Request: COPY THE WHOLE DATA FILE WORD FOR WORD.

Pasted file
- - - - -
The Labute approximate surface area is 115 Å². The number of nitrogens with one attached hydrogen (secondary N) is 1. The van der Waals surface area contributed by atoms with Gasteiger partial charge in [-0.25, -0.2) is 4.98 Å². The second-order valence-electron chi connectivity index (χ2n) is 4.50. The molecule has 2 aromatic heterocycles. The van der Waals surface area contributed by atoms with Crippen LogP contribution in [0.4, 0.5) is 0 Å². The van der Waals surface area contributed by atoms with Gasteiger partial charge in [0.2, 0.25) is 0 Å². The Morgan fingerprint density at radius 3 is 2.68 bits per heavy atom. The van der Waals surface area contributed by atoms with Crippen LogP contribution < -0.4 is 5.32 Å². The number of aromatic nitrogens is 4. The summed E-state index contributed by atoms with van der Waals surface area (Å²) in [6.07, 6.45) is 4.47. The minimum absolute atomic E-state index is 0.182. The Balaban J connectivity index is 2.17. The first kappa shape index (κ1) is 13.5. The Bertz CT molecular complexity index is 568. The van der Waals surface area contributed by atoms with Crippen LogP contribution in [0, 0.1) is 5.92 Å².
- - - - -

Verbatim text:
The Labute approximate surface area is 115 Å². The number of nitrogens with one attached hydrogen (secondary N) is 1. The van der Waals surface area contributed by atoms with Gasteiger partial charge in [-0.25, -0.2) is 4.98 Å². The second-order valence-electron chi connectivity index (χ2n) is 4.50. The molecule has 2 aromatic heterocycles. The van der Waals surface area contributed by atoms with Crippen LogP contribution in [0.4, 0.5) is 0 Å². The van der Waals surface area contributed by atoms with Gasteiger partial charge in [0.2, 0.25) is 0 Å². The Morgan fingerprint density at radius 3 is 2.68 bits per heavy atom. The van der Waals surface area contributed by atoms with Crippen LogP contribution < -0.4 is 5.32 Å². The number of aromatic nitrogens is 4. The summed E-state index contributed by atoms with van der Waals surface area (Å²) in [6.07, 6.45) is 4.47. The minimum absolute atomic E-state index is 0.182. The Balaban J connectivity index is 2.17. The first kappa shape index (κ1) is 13.5. The Bertz CT molecular complexity index is 568. The van der Waals surface area contributed by atoms with Crippen LogP contribution in [0, 0.1) is 5.92 Å².